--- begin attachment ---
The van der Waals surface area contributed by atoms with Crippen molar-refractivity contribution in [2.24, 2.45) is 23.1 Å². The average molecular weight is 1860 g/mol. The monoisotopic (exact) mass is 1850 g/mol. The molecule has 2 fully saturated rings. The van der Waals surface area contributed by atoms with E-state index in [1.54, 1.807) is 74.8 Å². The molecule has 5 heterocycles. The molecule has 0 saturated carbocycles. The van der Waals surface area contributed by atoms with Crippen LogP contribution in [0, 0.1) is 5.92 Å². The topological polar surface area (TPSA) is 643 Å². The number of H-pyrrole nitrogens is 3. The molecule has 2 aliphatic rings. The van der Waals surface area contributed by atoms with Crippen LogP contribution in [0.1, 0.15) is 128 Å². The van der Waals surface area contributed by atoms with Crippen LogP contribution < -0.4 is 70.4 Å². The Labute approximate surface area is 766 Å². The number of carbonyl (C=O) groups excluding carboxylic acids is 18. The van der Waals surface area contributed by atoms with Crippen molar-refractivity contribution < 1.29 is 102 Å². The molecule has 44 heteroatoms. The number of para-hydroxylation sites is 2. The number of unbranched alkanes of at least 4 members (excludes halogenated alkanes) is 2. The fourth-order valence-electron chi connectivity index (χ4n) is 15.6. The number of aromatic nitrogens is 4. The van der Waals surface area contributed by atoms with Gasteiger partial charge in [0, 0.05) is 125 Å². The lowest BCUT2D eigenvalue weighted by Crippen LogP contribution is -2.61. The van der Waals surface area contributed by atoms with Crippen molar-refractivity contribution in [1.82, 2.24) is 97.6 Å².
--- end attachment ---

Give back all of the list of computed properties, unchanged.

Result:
The van der Waals surface area contributed by atoms with Crippen molar-refractivity contribution in [2.24, 2.45) is 23.1 Å². The average molecular weight is 1860 g/mol. The monoisotopic (exact) mass is 1850 g/mol. The molecule has 2 fully saturated rings. The van der Waals surface area contributed by atoms with E-state index in [1.54, 1.807) is 74.8 Å². The molecule has 5 heterocycles. The molecule has 0 saturated carbocycles. The van der Waals surface area contributed by atoms with Crippen LogP contribution in [0, 0.1) is 5.92 Å². The topological polar surface area (TPSA) is 643 Å². The number of H-pyrrole nitrogens is 3. The molecule has 2 aliphatic rings. The van der Waals surface area contributed by atoms with Crippen LogP contribution in [0.1, 0.15) is 128 Å². The van der Waals surface area contributed by atoms with Crippen LogP contribution < -0.4 is 70.4 Å². The Labute approximate surface area is 766 Å². The number of carbonyl (C=O) groups excluding carboxylic acids is 18. The van der Waals surface area contributed by atoms with Crippen molar-refractivity contribution < 1.29 is 102 Å². The molecule has 44 heteroatoms. The number of para-hydroxylation sites is 2. The number of unbranched alkanes of at least 4 members (excludes halogenated alkanes) is 2. The fourth-order valence-electron chi connectivity index (χ4n) is 15.6. The number of aromatic nitrogens is 4. The van der Waals surface area contributed by atoms with Gasteiger partial charge in [0, 0.05) is 125 Å². The lowest BCUT2D eigenvalue weighted by Crippen LogP contribution is -2.61. The van der Waals surface area contributed by atoms with Crippen molar-refractivity contribution in [1.82, 2.24) is 97.6 Å².